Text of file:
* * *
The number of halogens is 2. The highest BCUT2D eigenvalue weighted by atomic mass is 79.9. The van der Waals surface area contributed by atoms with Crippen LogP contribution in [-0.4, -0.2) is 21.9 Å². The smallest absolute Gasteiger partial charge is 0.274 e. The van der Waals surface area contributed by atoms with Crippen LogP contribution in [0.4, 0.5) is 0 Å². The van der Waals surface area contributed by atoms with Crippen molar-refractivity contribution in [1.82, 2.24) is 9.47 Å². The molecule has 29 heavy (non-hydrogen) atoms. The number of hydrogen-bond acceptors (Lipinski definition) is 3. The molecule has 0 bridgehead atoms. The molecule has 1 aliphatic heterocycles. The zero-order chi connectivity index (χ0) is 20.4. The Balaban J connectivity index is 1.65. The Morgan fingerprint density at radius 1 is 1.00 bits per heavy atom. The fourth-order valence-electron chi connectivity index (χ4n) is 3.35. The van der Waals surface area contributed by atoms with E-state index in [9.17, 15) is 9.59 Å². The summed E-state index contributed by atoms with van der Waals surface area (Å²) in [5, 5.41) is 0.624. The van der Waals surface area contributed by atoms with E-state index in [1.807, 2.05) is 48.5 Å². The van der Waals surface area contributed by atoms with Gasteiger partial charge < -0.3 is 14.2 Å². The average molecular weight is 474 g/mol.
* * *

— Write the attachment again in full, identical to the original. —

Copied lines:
The number of halogens is 2. The highest BCUT2D eigenvalue weighted by atomic mass is 79.9. The van der Waals surface area contributed by atoms with Crippen LogP contribution in [-0.4, -0.2) is 21.9 Å². The smallest absolute Gasteiger partial charge is 0.274 e. The van der Waals surface area contributed by atoms with Crippen LogP contribution in [0.4, 0.5) is 0 Å². The van der Waals surface area contributed by atoms with Crippen molar-refractivity contribution in [1.82, 2.24) is 9.47 Å². The molecule has 29 heavy (non-hydrogen) atoms. The number of hydrogen-bond acceptors (Lipinski definition) is 3. The molecule has 0 bridgehead atoms. The molecule has 1 aliphatic heterocycles. The zero-order chi connectivity index (χ0) is 20.4. The Balaban J connectivity index is 1.65. The Morgan fingerprint density at radius 1 is 1.00 bits per heavy atom. The fourth-order valence-electron chi connectivity index (χ4n) is 3.35. The van der Waals surface area contributed by atoms with E-state index in [9.17, 15) is 9.59 Å². The summed E-state index contributed by atoms with van der Waals surface area (Å²) in [5, 5.41) is 0.624. The van der Waals surface area contributed by atoms with E-state index in [1.807, 2.05) is 48.5 Å². The van der Waals surface area contributed by atoms with Gasteiger partial charge < -0.3 is 14.2 Å². The average molecular weight is 474 g/mol.